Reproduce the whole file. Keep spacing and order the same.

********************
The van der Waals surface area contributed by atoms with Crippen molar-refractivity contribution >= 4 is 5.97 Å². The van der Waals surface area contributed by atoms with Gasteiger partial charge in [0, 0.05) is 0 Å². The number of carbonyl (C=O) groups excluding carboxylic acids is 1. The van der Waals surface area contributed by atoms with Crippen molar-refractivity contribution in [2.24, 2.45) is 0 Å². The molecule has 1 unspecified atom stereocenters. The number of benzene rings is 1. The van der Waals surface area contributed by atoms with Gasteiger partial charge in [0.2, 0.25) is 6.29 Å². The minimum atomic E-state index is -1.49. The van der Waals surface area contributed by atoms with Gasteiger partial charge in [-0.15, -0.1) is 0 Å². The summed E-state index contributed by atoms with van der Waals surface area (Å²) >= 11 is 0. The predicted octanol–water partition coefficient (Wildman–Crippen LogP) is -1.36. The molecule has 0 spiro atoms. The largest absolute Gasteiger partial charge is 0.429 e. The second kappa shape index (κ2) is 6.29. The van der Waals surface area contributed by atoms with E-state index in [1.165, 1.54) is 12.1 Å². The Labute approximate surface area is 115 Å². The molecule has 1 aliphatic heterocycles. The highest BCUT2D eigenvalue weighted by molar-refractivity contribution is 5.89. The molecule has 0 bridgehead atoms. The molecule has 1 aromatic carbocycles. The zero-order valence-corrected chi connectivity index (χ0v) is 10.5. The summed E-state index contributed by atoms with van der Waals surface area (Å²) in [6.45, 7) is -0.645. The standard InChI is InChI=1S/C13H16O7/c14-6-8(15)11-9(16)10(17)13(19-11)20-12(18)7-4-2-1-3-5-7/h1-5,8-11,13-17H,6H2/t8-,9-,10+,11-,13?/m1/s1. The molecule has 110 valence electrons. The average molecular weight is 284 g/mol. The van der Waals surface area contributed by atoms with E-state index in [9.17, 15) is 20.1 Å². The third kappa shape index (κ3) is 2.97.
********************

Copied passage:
The van der Waals surface area contributed by atoms with Crippen molar-refractivity contribution >= 4 is 5.97 Å². The van der Waals surface area contributed by atoms with Gasteiger partial charge in [0, 0.05) is 0 Å². The number of carbonyl (C=O) groups excluding carboxylic acids is 1. The van der Waals surface area contributed by atoms with Crippen molar-refractivity contribution in [2.24, 2.45) is 0 Å². The molecule has 1 unspecified atom stereocenters. The number of benzene rings is 1. The van der Waals surface area contributed by atoms with Gasteiger partial charge in [0.2, 0.25) is 6.29 Å². The minimum atomic E-state index is -1.49. The van der Waals surface area contributed by atoms with Gasteiger partial charge in [-0.15, -0.1) is 0 Å². The summed E-state index contributed by atoms with van der Waals surface area (Å²) >= 11 is 0. The predicted octanol–water partition coefficient (Wildman–Crippen LogP) is -1.36. The molecule has 0 spiro atoms. The largest absolute Gasteiger partial charge is 0.429 e. The second kappa shape index (κ2) is 6.29. The van der Waals surface area contributed by atoms with E-state index in [1.165, 1.54) is 12.1 Å². The Labute approximate surface area is 115 Å². The molecule has 1 aliphatic heterocycles. The highest BCUT2D eigenvalue weighted by molar-refractivity contribution is 5.89. The molecule has 0 bridgehead atoms. The molecule has 1 aromatic carbocycles. The zero-order valence-corrected chi connectivity index (χ0v) is 10.5. The summed E-state index contributed by atoms with van der Waals surface area (Å²) in [6.45, 7) is -0.645. The standard InChI is InChI=1S/C13H16O7/c14-6-8(15)11-9(16)10(17)13(19-11)20-12(18)7-4-2-1-3-5-7/h1-5,8-11,13-17H,6H2/t8-,9-,10+,11-,13?/m1/s1. The molecule has 110 valence electrons. The average molecular weight is 284 g/mol. The van der Waals surface area contributed by atoms with E-state index in [9.17, 15) is 20.1 Å². The third kappa shape index (κ3) is 2.97.